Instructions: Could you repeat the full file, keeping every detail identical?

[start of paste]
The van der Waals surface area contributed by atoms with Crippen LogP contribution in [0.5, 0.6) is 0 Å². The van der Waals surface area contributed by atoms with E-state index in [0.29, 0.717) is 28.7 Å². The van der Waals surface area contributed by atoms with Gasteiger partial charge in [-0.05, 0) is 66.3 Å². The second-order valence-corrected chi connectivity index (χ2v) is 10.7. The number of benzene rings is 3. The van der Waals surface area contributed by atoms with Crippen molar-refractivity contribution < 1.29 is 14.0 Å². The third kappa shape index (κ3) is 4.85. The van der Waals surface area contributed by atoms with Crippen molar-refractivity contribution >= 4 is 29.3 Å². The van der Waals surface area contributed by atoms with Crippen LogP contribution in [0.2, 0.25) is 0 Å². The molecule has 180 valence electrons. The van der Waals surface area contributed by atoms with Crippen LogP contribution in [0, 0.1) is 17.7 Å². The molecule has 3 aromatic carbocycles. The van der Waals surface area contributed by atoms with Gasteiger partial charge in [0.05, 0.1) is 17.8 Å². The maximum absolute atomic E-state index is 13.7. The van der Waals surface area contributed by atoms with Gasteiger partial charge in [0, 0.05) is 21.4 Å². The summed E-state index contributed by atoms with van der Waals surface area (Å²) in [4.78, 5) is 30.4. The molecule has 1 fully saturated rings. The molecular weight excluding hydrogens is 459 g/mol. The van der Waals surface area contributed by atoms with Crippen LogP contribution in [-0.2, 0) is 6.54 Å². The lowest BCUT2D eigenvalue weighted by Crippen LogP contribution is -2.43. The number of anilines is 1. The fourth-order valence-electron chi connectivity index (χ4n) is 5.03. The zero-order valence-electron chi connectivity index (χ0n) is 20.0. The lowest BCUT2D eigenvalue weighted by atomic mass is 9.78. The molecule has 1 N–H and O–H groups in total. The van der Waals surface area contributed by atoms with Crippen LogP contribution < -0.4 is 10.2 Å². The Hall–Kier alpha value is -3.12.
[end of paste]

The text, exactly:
The van der Waals surface area contributed by atoms with Crippen LogP contribution in [0.5, 0.6) is 0 Å². The van der Waals surface area contributed by atoms with E-state index in [0.29, 0.717) is 28.7 Å². The van der Waals surface area contributed by atoms with Gasteiger partial charge in [-0.05, 0) is 66.3 Å². The second-order valence-corrected chi connectivity index (χ2v) is 10.7. The number of benzene rings is 3. The van der Waals surface area contributed by atoms with Crippen molar-refractivity contribution < 1.29 is 14.0 Å². The third kappa shape index (κ3) is 4.85. The van der Waals surface area contributed by atoms with Crippen molar-refractivity contribution >= 4 is 29.3 Å². The van der Waals surface area contributed by atoms with Crippen LogP contribution in [0.2, 0.25) is 0 Å². The molecule has 180 valence electrons. The van der Waals surface area contributed by atoms with Crippen LogP contribution in [0, 0.1) is 17.7 Å². The molecule has 3 aromatic carbocycles. The van der Waals surface area contributed by atoms with Gasteiger partial charge in [0.05, 0.1) is 17.8 Å². The maximum absolute atomic E-state index is 13.7. The van der Waals surface area contributed by atoms with Gasteiger partial charge in [0, 0.05) is 21.4 Å². The summed E-state index contributed by atoms with van der Waals surface area (Å²) in [4.78, 5) is 30.4. The molecule has 1 fully saturated rings. The molecular weight excluding hydrogens is 459 g/mol. The van der Waals surface area contributed by atoms with Crippen LogP contribution in [-0.2, 0) is 6.54 Å². The lowest BCUT2D eigenvalue weighted by Crippen LogP contribution is -2.43. The number of anilines is 1. The fourth-order valence-electron chi connectivity index (χ4n) is 5.03. The zero-order valence-electron chi connectivity index (χ0n) is 20.0. The lowest BCUT2D eigenvalue weighted by atomic mass is 9.78. The molecule has 1 N–H and O–H groups in total. The van der Waals surface area contributed by atoms with Crippen LogP contribution < -0.4 is 10.2 Å². The Hall–Kier alpha value is -3.12.